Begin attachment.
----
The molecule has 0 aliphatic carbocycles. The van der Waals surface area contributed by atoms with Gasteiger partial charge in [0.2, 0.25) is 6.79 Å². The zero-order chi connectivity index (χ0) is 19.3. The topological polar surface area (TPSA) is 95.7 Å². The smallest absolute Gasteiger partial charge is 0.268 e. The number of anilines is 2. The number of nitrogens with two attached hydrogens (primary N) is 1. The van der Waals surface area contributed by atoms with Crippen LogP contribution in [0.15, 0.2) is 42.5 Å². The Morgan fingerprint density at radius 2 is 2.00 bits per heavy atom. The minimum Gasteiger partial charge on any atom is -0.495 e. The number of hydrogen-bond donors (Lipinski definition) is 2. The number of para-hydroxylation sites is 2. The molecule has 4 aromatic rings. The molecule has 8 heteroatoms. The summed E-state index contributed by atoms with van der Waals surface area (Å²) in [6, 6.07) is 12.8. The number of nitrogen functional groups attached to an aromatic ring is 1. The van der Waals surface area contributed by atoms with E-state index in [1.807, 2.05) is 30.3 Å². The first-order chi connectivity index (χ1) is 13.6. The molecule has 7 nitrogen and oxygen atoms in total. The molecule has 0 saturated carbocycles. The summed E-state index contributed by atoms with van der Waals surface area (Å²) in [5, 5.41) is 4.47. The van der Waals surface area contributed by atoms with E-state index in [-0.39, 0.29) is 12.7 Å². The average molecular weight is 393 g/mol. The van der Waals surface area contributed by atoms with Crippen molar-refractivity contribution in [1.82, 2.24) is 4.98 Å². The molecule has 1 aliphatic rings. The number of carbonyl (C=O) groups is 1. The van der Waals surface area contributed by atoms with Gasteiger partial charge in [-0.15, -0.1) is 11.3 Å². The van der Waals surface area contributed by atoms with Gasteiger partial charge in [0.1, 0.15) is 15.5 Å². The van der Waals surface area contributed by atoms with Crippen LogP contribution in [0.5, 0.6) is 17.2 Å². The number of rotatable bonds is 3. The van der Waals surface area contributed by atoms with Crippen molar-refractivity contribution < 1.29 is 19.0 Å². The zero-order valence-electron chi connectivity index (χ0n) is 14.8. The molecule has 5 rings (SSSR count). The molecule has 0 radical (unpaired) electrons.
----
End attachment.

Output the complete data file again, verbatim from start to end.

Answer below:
The molecule has 0 aliphatic carbocycles. The van der Waals surface area contributed by atoms with Gasteiger partial charge in [0.2, 0.25) is 6.79 Å². The zero-order chi connectivity index (χ0) is 19.3. The topological polar surface area (TPSA) is 95.7 Å². The smallest absolute Gasteiger partial charge is 0.268 e. The number of anilines is 2. The number of nitrogens with two attached hydrogens (primary N) is 1. The van der Waals surface area contributed by atoms with Crippen LogP contribution in [0.15, 0.2) is 42.5 Å². The Morgan fingerprint density at radius 2 is 2.00 bits per heavy atom. The minimum Gasteiger partial charge on any atom is -0.495 e. The number of hydrogen-bond donors (Lipinski definition) is 2. The number of para-hydroxylation sites is 2. The molecule has 4 aromatic rings. The molecule has 8 heteroatoms. The summed E-state index contributed by atoms with van der Waals surface area (Å²) in [6, 6.07) is 12.8. The number of nitrogen functional groups attached to an aromatic ring is 1. The van der Waals surface area contributed by atoms with E-state index in [1.807, 2.05) is 30.3 Å². The first-order chi connectivity index (χ1) is 13.6. The molecule has 7 nitrogen and oxygen atoms in total. The molecule has 0 saturated carbocycles. The summed E-state index contributed by atoms with van der Waals surface area (Å²) in [5, 5.41) is 4.47. The van der Waals surface area contributed by atoms with E-state index in [-0.39, 0.29) is 12.7 Å². The average molecular weight is 393 g/mol. The van der Waals surface area contributed by atoms with Crippen molar-refractivity contribution in [1.82, 2.24) is 4.98 Å². The molecule has 1 aliphatic rings. The number of carbonyl (C=O) groups is 1. The van der Waals surface area contributed by atoms with Gasteiger partial charge in [-0.15, -0.1) is 11.3 Å². The van der Waals surface area contributed by atoms with Gasteiger partial charge in [0.1, 0.15) is 15.5 Å². The van der Waals surface area contributed by atoms with Crippen LogP contribution in [0.5, 0.6) is 17.2 Å². The number of rotatable bonds is 3. The van der Waals surface area contributed by atoms with Crippen molar-refractivity contribution < 1.29 is 19.0 Å². The zero-order valence-electron chi connectivity index (χ0n) is 14.8. The molecule has 5 rings (SSSR count). The molecule has 0 radical (unpaired) electrons.